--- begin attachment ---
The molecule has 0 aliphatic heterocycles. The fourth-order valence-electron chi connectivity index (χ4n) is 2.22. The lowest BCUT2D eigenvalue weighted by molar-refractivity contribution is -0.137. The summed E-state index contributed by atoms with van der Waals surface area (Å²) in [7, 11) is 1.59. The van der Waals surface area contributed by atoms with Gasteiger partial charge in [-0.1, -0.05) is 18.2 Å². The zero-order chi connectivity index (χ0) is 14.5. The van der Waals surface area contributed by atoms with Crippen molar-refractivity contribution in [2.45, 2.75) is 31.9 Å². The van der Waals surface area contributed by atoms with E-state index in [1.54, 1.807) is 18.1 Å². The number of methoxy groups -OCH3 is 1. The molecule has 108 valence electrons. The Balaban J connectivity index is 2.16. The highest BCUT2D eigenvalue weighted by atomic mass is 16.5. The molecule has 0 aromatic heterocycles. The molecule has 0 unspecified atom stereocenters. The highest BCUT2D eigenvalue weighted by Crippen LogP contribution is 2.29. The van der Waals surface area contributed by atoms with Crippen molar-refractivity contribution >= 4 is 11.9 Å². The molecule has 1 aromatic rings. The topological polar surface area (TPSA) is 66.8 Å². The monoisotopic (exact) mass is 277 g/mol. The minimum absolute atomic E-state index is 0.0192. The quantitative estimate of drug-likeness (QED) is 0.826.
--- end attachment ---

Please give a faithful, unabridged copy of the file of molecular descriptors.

The molecule has 0 aliphatic heterocycles. The fourth-order valence-electron chi connectivity index (χ4n) is 2.22. The lowest BCUT2D eigenvalue weighted by molar-refractivity contribution is -0.137. The summed E-state index contributed by atoms with van der Waals surface area (Å²) in [7, 11) is 1.59. The van der Waals surface area contributed by atoms with Gasteiger partial charge in [-0.1, -0.05) is 18.2 Å². The zero-order chi connectivity index (χ0) is 14.5. The van der Waals surface area contributed by atoms with Crippen molar-refractivity contribution in [2.45, 2.75) is 31.9 Å². The van der Waals surface area contributed by atoms with E-state index in [1.54, 1.807) is 18.1 Å². The number of methoxy groups -OCH3 is 1. The molecule has 108 valence electrons. The Balaban J connectivity index is 2.16. The highest BCUT2D eigenvalue weighted by atomic mass is 16.5. The molecule has 0 aromatic heterocycles. The molecule has 0 unspecified atom stereocenters. The highest BCUT2D eigenvalue weighted by Crippen LogP contribution is 2.29. The van der Waals surface area contributed by atoms with Crippen molar-refractivity contribution >= 4 is 11.9 Å². The molecule has 1 aromatic rings. The topological polar surface area (TPSA) is 66.8 Å². The monoisotopic (exact) mass is 277 g/mol. The minimum absolute atomic E-state index is 0.0192. The quantitative estimate of drug-likeness (QED) is 0.826.